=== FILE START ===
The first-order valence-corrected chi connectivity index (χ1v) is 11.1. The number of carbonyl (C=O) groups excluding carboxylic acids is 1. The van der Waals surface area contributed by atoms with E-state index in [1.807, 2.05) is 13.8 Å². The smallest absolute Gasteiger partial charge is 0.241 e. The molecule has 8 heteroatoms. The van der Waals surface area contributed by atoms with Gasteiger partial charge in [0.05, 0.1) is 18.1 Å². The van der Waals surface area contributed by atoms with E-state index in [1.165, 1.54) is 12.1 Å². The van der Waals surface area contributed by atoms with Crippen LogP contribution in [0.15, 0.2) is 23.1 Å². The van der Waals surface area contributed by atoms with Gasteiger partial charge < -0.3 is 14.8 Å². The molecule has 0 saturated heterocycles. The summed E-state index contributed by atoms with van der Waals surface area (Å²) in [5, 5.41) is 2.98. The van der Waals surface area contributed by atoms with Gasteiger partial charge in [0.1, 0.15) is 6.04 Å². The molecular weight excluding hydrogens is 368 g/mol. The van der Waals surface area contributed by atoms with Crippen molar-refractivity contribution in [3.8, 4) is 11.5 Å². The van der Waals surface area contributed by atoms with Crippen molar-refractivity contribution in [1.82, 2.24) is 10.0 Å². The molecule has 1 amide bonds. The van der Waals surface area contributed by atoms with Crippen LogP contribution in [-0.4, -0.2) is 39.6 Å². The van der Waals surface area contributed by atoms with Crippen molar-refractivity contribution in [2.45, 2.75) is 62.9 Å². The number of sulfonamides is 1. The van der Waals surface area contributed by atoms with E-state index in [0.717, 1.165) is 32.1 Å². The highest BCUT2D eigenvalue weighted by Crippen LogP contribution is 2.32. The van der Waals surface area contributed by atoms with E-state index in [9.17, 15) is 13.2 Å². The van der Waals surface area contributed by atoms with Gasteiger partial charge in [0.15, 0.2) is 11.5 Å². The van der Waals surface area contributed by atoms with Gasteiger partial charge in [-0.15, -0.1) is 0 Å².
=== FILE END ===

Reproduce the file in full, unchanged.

The first-order valence-corrected chi connectivity index (χ1v) is 11.1. The number of carbonyl (C=O) groups excluding carboxylic acids is 1. The van der Waals surface area contributed by atoms with E-state index in [1.807, 2.05) is 13.8 Å². The smallest absolute Gasteiger partial charge is 0.241 e. The molecule has 8 heteroatoms. The van der Waals surface area contributed by atoms with Gasteiger partial charge in [0.05, 0.1) is 18.1 Å². The van der Waals surface area contributed by atoms with E-state index in [1.165, 1.54) is 12.1 Å². The van der Waals surface area contributed by atoms with Crippen LogP contribution in [0.15, 0.2) is 23.1 Å². The van der Waals surface area contributed by atoms with Gasteiger partial charge < -0.3 is 14.8 Å². The molecule has 0 saturated heterocycles. The summed E-state index contributed by atoms with van der Waals surface area (Å²) in [5, 5.41) is 2.98. The van der Waals surface area contributed by atoms with Gasteiger partial charge in [0.1, 0.15) is 6.04 Å². The molecular weight excluding hydrogens is 368 g/mol. The van der Waals surface area contributed by atoms with Crippen molar-refractivity contribution in [3.8, 4) is 11.5 Å². The van der Waals surface area contributed by atoms with Crippen molar-refractivity contribution in [1.82, 2.24) is 10.0 Å². The molecule has 1 amide bonds. The van der Waals surface area contributed by atoms with Crippen LogP contribution in [-0.4, -0.2) is 39.6 Å². The van der Waals surface area contributed by atoms with Crippen molar-refractivity contribution in [2.45, 2.75) is 62.9 Å². The number of sulfonamides is 1. The van der Waals surface area contributed by atoms with E-state index in [0.717, 1.165) is 32.1 Å². The highest BCUT2D eigenvalue weighted by Crippen LogP contribution is 2.32. The van der Waals surface area contributed by atoms with E-state index in [9.17, 15) is 13.2 Å². The van der Waals surface area contributed by atoms with Gasteiger partial charge in [0.15, 0.2) is 11.5 Å². The van der Waals surface area contributed by atoms with Gasteiger partial charge in [-0.15, -0.1) is 0 Å².